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How to Germinate Paulownia Tree Seeds

By Heide Braley ; Updated September 21, 2017

The paulownia tree (Paulownia tomentosa) is also known as the foxglove tree and the princess tree. It is a fast-growing tree that originated in China and is valued for its bug-resistant wood as well as its use in erosion control. According to Plants for a Future, the wood is "used for making boxes, clogs, furniture, and musical instruments." The seeds are easy to germinate once you know their requirements.

Mix equal parts of the seed with potato flakes. The seeds are very small and look similar to the flakes. Adding them to the flakes dilutes them for easier sowing. The potato will also help keep them moist once you have planted them.

Fill a shallow tray with potting soil to a depth of 1 inch and dampen. This tray must have a clear covering so that light can get through. Use a clear polyethylene film stretched over the top if you do not have a fitted cover.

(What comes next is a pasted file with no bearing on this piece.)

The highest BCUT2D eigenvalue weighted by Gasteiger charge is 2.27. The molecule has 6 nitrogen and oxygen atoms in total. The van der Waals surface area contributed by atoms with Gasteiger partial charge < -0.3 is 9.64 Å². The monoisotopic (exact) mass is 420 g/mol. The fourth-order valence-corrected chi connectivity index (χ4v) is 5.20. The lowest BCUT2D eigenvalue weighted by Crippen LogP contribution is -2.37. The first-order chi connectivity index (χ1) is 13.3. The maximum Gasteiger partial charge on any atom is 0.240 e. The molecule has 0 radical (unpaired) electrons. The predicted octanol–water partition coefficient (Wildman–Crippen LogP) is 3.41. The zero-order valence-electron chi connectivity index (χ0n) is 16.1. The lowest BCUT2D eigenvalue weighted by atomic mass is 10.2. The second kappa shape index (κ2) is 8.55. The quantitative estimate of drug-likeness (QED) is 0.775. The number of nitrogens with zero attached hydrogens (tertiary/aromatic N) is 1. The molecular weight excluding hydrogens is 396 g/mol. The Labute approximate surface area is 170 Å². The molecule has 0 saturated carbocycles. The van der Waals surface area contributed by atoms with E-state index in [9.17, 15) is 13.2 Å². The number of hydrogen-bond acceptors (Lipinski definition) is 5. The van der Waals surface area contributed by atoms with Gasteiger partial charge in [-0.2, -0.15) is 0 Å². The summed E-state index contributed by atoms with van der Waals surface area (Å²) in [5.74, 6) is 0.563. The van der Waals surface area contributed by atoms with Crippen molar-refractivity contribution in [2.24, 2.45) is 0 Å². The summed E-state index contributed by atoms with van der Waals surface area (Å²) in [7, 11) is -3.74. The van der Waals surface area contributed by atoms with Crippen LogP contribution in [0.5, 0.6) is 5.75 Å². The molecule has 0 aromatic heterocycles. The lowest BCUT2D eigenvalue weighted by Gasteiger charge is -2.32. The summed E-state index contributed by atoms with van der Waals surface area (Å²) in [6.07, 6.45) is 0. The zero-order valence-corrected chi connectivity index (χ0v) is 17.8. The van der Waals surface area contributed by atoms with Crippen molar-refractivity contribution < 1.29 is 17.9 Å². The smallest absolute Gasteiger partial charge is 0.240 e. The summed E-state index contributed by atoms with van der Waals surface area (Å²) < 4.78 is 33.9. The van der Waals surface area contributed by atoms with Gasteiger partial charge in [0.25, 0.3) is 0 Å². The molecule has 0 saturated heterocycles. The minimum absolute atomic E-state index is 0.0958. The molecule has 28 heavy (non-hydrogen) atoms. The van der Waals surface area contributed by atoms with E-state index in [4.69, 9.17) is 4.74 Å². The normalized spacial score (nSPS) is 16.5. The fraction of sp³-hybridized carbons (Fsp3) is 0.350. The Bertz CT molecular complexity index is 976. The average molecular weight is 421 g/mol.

Sprinkle the diluted seeds evenly over the surface of the potting soil. Expect a 70 percent germination rate if you have good and fresh seeds. Do not want to bury the seeds since they need light to germinate.

Water the seeds lightly. The potato flakes will absorb the moisture and keep the seeds damp until they sprout. Cover the container with the lid or film and set in a warm place with plenty of sunshine.

Remove the lid as soon as you see green sprouts appearing. Mist the seedlings lightly and thin them out as they grow larger to provide enough space. Transplant them to a larger container when they are just about an inch high.


Things You Will Need

  • Potting soil
  • Instant potato flakes
  • Shallow planting container with clear lid
  • Polyethylene film


  • Check with your local extension to see if paulownia trees are listed as an invasive species in your area before planting.

About the Author


Maryland resident Heide Braley is a professional writer who contributes to a variety of websites. She has focused more than 10 years of research on botanical and garden articles and was awarded a membership to the Society of Professional Journalists. Braley has studied at Pennsylvania State University and Villanova University.